Lilia Iakoucheva obtained her B.S. in genetics from Kiev State University and her Ph.D. in molecular biology and immunology from the Institute of Immunology in Moscow. She began her career as a protein biochemist and her research has expanded into the area of psychiatric genomics. During her postdoctoral training, Iakoucheva made a series of fundamental discoveries about a new class of proteins that remain unfolded while fully functional (e.g., disordered proteins). Her early work on intrinsically disordered proteins (IDPs) has led to a paradigm shift in the field structural biology, and her initial publications (cited over 1,500 times) have been of fundamental importance to the birth of a novel field of research.
Iakoucheva joined the psychiatry department of the University of California, San Diego, as an assistant professor in 2010. She became a professor in 2022. Her current research focuses on improving the understanding of the molecular basis of neurodevelopmental conditions, and she is applying her deep knowledge of proteins to this problem. The goal of her laboratory is to discover pathways that connect genes carrying autism risk mutations by building comprehensive gene expression and protein interaction networks for autism candidate genes and their alternatively spliced isoforms. Her lab uses patient-derived brain organoid and animal models combined with genome-wide transcriptomic and proteomic approaches to investigate functional impact of genetic mutations in these conditions.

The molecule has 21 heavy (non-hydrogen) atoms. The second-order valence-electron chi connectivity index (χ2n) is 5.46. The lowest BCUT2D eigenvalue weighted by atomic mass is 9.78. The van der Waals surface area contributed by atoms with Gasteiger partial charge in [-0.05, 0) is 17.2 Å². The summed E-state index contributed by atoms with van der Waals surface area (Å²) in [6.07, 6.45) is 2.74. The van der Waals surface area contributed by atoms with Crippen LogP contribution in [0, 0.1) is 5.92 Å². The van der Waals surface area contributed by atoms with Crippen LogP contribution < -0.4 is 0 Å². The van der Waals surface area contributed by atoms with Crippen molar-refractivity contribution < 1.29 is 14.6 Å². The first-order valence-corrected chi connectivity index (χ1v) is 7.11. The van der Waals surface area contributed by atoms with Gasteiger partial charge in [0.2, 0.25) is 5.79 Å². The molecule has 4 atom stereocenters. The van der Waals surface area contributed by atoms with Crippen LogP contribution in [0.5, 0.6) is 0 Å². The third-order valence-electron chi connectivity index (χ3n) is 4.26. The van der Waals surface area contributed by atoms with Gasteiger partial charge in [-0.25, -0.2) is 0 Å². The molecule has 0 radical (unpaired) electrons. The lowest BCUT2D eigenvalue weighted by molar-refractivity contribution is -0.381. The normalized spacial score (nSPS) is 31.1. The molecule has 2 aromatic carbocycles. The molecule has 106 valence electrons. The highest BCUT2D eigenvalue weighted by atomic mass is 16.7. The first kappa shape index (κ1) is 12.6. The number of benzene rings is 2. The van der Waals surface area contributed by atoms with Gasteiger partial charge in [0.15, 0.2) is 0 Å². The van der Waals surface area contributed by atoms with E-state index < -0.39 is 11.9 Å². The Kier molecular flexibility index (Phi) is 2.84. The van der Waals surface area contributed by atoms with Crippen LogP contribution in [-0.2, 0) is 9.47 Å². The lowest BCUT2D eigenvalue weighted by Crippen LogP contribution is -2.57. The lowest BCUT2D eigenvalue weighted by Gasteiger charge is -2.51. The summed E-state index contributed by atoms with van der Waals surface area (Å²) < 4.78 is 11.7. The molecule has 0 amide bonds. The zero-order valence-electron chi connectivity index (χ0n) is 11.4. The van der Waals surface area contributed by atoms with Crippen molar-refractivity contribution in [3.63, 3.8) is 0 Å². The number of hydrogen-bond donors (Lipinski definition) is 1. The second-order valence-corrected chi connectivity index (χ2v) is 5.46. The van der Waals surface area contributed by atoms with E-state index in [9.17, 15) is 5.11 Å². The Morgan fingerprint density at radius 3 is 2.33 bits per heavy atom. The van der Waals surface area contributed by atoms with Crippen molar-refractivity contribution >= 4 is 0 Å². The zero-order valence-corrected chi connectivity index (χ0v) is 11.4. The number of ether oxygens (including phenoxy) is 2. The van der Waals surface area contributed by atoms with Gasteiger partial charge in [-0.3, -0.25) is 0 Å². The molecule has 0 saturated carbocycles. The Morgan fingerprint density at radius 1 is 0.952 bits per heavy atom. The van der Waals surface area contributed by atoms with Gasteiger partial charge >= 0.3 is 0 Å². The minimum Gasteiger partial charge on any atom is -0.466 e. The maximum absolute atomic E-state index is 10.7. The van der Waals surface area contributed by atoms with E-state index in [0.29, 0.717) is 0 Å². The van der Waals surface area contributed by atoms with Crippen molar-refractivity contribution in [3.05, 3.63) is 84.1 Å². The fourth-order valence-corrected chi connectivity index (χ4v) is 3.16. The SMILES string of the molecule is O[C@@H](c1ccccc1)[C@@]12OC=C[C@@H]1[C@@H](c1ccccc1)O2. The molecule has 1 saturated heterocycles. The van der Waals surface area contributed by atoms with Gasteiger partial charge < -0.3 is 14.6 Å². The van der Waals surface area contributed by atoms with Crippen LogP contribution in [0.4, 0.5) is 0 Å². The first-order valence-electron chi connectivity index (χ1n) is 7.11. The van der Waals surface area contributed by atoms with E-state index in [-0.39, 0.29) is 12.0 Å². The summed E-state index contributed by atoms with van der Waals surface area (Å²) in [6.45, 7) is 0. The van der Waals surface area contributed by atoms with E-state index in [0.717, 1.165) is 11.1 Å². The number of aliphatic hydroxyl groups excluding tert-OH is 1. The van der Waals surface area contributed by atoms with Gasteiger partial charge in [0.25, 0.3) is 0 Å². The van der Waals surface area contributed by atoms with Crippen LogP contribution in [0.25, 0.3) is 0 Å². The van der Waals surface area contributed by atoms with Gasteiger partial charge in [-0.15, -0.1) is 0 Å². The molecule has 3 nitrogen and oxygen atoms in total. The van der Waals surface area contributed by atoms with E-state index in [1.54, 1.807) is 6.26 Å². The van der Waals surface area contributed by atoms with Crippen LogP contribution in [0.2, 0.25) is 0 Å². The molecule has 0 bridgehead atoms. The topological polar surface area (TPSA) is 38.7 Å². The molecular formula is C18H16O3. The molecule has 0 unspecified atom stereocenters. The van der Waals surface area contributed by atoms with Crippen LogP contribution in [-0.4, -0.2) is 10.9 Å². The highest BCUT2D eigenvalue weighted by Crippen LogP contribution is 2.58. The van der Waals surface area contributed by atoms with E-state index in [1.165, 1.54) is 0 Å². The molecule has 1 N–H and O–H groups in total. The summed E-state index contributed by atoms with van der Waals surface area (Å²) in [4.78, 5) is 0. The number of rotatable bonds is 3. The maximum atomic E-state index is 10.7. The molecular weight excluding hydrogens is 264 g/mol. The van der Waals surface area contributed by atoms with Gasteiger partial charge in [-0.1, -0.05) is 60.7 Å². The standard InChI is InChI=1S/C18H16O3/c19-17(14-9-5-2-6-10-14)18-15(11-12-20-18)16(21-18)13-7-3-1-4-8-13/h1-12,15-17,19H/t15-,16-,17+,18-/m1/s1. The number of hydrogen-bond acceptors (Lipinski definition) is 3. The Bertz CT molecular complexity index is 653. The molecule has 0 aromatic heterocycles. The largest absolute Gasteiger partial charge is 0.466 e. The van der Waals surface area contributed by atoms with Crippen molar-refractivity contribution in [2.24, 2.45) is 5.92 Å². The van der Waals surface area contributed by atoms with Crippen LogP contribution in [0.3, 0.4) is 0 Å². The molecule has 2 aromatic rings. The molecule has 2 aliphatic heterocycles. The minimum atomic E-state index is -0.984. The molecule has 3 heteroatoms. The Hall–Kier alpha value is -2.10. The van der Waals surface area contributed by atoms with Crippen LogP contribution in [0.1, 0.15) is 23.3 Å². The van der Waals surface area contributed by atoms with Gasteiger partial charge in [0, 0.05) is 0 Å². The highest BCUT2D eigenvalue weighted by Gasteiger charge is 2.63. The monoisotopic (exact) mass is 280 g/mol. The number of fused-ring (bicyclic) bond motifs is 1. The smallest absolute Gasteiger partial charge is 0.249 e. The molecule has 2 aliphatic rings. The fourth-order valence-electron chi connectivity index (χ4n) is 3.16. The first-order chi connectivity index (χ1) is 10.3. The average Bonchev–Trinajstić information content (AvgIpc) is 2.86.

Iakoucheva is an editorial board member of five scientific journals. She has also been the principal investigator on multiple research grants from the National Science Foundation (NSF), National Cancer Institute (NCI), Eunice Kennedy Shriver National Institute of Child Health and Human Development (NICHD), National Institute of Mental Health (NIMH) and Simons Foundation Autism Research Initiative (SFARI).